• HB174 and SB41: These two billsfiled simultaneously in the House and Senate—would provide free speech and religious liberty protections for crisis pregnancy centers. Often unregulated, these facilities are usually religiously affiliated and discourage women from having abortions, frequently by touting medically inaccurate claims about abortion, including that abortion causes breast cancer or that it causes psychological damage.
  • HB182: This measure makes it a felony for an adult to transport a minor across state lines for an abortion, with an exception for parents or adults who have obtained consent from a minor’s parents.
  • HB194 and SB67: These bills would make it illegal to donate fetal tissue to any kind of research. Fetal tissue has been critical to medical advancements in many realms, from Parkinson’s and Alzheimer’s to the polio vaccine. This bill would also complicate the disposal of fetal tissue, requiring a multistep process that would culminate in a report prepared by the health department for the Missouri General Assembly that includes data on every fetal tissue disposal that took place in the state.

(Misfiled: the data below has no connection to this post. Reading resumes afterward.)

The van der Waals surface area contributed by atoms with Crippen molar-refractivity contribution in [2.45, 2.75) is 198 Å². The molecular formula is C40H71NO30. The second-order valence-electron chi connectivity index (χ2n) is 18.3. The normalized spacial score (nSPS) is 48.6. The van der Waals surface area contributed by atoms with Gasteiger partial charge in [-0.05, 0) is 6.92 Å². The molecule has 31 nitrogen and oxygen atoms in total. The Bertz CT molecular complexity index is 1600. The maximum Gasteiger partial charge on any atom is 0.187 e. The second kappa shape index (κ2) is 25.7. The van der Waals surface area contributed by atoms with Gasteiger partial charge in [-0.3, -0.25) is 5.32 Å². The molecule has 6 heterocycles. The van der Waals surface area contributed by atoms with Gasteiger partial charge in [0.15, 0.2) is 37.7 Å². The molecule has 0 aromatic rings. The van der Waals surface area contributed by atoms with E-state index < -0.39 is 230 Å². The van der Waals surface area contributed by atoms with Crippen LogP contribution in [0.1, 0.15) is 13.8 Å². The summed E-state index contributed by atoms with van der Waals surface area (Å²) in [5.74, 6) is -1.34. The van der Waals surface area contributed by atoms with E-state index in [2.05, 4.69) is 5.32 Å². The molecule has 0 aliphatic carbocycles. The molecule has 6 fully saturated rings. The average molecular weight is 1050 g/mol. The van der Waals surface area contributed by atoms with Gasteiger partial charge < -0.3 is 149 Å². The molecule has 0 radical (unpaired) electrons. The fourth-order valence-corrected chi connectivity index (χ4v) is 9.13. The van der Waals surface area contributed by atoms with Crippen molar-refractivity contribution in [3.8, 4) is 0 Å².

• HB252: The bill would make it a crime for a woman to use narcotics or a controlled substance without a prescription if she is pregnant or she “knows or reasonably should have known” that she is pregnant. The crime would be classified as a felony of “endangering the welfare of a child in the first degree,” which is punishable by up to four years in prison, according to Missouri law.
  • HB326: This would require notification of both parents when a minor seeks an abortion, in addition to consent by one parent, which is already required by Missouri law.